The idea of Coming of age in “The Boat” by Alistair Macleod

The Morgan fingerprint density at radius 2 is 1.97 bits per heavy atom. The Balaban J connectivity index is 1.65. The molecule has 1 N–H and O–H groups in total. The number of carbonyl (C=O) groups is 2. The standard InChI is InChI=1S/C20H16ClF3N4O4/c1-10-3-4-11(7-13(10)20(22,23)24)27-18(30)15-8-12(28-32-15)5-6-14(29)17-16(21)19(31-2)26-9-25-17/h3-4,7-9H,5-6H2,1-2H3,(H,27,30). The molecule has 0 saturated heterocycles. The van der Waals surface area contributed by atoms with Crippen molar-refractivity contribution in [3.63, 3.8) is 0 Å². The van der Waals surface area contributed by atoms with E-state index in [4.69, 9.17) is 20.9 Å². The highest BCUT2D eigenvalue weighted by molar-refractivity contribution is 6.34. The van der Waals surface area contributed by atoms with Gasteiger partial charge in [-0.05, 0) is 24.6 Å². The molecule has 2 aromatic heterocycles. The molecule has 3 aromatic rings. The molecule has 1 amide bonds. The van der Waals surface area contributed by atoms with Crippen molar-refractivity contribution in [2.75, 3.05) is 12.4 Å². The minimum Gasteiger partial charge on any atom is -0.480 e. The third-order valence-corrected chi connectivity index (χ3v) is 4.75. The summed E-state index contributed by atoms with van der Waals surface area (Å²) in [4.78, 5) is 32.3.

The short story “The Boat” by Alistair MacLeod embodies the idea of coming of age. It is an elegiac narrative dealing with the consequences of decision making. The story is of a professor at a Midwestern University who chooses to leave his fishing community in order to pursuit knowledge; however he is unhappy and sad about his present life. While the story unfolds the narrator’s past, he is trying to deal with his emotional struggle of rejecting tradition behind and excluding himself from the village he loved. Although he neglected the fishing life, the protagonist was torn between practicing tradition and the outside world. These two concepts of life leave him distressed as he affirms: “I wished that the two things I loved so dearly did not exclude each other in a manner that was so blunt and too clear” (19). After leaving his community, he now mourns over the loss of his father, his estrangement from his mother and the neglect of tradition and natural relationship between the sea and community, he dearly loved. This essay will explore how the narrator, who was once a part of the fishing world and tradition, now attempts to make sense of his life after having have to choose one between the two things he loved equally. MacLeod frames the story by opening and concluding in the present time, by emphasizing the narrator’s feelings in the present. The protagonist finds himself very lonely after leaving his traditional life behind. He longs for his father and their boat, assert that “No one waits at the base of the stairs and no boat rides restlessly in the waters by the pier” (1). There I a repetition of the word “No” symbolize the absence of awareness in his life is in a disorderly fashion. Macleod uses the words: “Bitter”, “Grey”, and “Darkened” (1-2) to enforce images of darkness and dullness used to depict the gloomy state and a melancholic tone. The protagonist is uneasy with his present life...
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